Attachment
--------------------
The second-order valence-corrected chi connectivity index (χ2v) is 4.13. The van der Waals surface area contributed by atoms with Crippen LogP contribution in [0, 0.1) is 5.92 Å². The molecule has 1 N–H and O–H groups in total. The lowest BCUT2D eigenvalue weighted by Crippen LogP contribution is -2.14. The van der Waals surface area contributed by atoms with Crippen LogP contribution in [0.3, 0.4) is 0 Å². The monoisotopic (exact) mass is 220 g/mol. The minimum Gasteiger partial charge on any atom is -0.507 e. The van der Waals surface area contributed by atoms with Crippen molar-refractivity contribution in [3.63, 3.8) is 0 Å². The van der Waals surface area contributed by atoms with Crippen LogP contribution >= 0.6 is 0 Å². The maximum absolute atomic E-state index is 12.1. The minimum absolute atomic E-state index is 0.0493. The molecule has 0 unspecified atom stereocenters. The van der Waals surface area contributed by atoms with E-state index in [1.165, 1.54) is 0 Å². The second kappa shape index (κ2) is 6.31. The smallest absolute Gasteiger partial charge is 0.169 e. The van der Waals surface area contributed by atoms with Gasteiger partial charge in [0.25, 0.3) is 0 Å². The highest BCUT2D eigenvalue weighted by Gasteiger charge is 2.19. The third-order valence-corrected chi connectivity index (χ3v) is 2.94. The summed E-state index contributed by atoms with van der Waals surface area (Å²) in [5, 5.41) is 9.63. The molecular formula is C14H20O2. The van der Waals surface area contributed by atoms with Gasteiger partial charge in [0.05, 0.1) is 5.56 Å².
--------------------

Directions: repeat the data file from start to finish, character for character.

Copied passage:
The second-order valence-corrected chi connectivity index (χ2v) is 4.13. The van der Waals surface area contributed by atoms with Crippen LogP contribution in [0, 0.1) is 5.92 Å². The molecule has 1 N–H and O–H groups in total. The lowest BCUT2D eigenvalue weighted by Crippen LogP contribution is -2.14. The van der Waals surface area contributed by atoms with Crippen LogP contribution in [0.3, 0.4) is 0 Å². The monoisotopic (exact) mass is 220 g/mol. The minimum Gasteiger partial charge on any atom is -0.507 e. The van der Waals surface area contributed by atoms with Crippen molar-refractivity contribution in [3.63, 3.8) is 0 Å². The van der Waals surface area contributed by atoms with Crippen LogP contribution >= 0.6 is 0 Å². The maximum absolute atomic E-state index is 12.1. The minimum absolute atomic E-state index is 0.0493. The molecule has 0 unspecified atom stereocenters. The van der Waals surface area contributed by atoms with E-state index in [1.165, 1.54) is 0 Å². The second kappa shape index (κ2) is 6.31. The smallest absolute Gasteiger partial charge is 0.169 e. The van der Waals surface area contributed by atoms with Gasteiger partial charge in [0.25, 0.3) is 0 Å². The highest BCUT2D eigenvalue weighted by Gasteiger charge is 2.19. The third-order valence-corrected chi connectivity index (χ3v) is 2.94. The summed E-state index contributed by atoms with van der Waals surface area (Å²) in [5, 5.41) is 9.63. The molecular formula is C14H20O2. The van der Waals surface area contributed by atoms with Gasteiger partial charge in [0.05, 0.1) is 5.56 Å².